Combe Abbey, a Cistercian Abbey that was founded during the Medieval period. Remains of the cloisters survive in the walls of a later building. The abbey is situated 1km north west of Birchley Wood.
1 Cistercian Abbey of Combe was founded in 1150 by Richard De Camvill and was surrendered on the 21st January 1539.
2 Combe Abbey occupies the site and includes a few remains of the Cistercian abbey. Towards the end of the 16th century John (afterwards Lord) Harington built a house which incorporated three sides of the 15th century cloister. The fourth side was destroyed with the church (PRN 5485). There were various later alterations. The only surviving 12th century structure is the entrance to the chapter house, which was in the E wall of the cloister.
5 Traces of the 15th century cloisters survive with 16th century alterations.
6 A comprehensive archaeological assessment of the abbey and its surroundings was undertaken in 1991 as part of an evaluation connected with a planning application for a hotel development.(see 12)
7 Limited excavations were carried out by Coventry Museum as part of the evaluation (PRN 6422).
8 A programme of archaeological recording by Northants Archaeology accompanied the conversion of this Grade 1 listed structure into a hotel. Major phases represented are: c1580-90; early 17th century; 1667 (Sir Isaac Gibson); c1680-90 (Capt. William Winde); 18th century; 1863-4 (William Eden Nesfield); 1930’s.
9 A description of Combe Abbey in its final heyday.
10 Levels of survivial of any one period vary across the site. Sucessive rebuilding and new structures over 800 years have produced what is in effect an ‘urban’ stratigraphy of great complexity. Excavation shows that considerable structural remains can and do survive from each of the main periods of occupation. The Abbey Winde build and Nefield build are all represented. Where Nesfield built the foundations have almost certainly removed any earlier remains (See PRN6422 for further details)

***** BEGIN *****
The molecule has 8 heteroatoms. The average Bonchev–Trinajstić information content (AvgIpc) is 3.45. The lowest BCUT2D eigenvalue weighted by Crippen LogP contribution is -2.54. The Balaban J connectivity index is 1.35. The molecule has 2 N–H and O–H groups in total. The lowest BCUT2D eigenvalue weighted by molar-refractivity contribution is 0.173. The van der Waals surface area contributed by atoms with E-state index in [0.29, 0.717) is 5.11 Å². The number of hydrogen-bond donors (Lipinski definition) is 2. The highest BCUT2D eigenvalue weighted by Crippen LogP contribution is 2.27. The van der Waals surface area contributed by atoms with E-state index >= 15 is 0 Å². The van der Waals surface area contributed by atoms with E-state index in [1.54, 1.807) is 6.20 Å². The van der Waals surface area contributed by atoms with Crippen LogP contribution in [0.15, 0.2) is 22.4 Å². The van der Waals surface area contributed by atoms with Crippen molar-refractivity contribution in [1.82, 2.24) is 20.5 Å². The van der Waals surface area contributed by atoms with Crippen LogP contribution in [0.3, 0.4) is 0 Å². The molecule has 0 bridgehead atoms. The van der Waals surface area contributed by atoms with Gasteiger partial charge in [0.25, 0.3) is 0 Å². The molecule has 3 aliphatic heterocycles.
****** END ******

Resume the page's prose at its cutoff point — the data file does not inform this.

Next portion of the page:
11 As for 10 (second publication of same work).
12 Building recording and analysis of nine centuries of Combe Abbey by Iain Soden. A detailed phasing with supporting documentary and map evidence was carried out. A record of any architectural or decorative features was compiled in addition to a list of artefacts recovered from each of the rooms prior to the conversion into a Hotel.
13 A series of medieval finds and features were recorded during a series of observations carried out during 2006-2007. The most complete evidence came from observations to the north of the hotel for construction of a new bedroom block (Areas A-D). The earliest dateable evidence recorded included a large feature, interpreted as a late13th-14th century ditch which supplied water to the abbey, the fill of which contained an almost complete jug made in the local kilns at Chilvers Coton but in the north French style. The ditch appears to have been culverted, with a boxed wooden conduit to take the flow of water. A smaller contemporary drainage ditch, which had been partially lined with ashlars and roof tile, was also examined. This feature probably flowed close by a monastic kitchen, as it contained a substantial dump of waste associated with food production, including a unique assemblage of ceramic skillets made at Chilvers Coton which appear to have been used like modern mess-tins. The report includes details of the medieval pottery, floor and roof tiles found. The alignment of the large medieval ditch continued to be used throughout the post-medieval and early modern periods, although otherwise very little evidence for activity in these periods was recognised until a sequence of brick culverts and a circular cistern (see MWA9665) were constructed in the late 18th century. Part of a probably medieval building was also recorded, which may be part of a building referred to as the Pigeon House on a 17th-century plan (see MWA13424).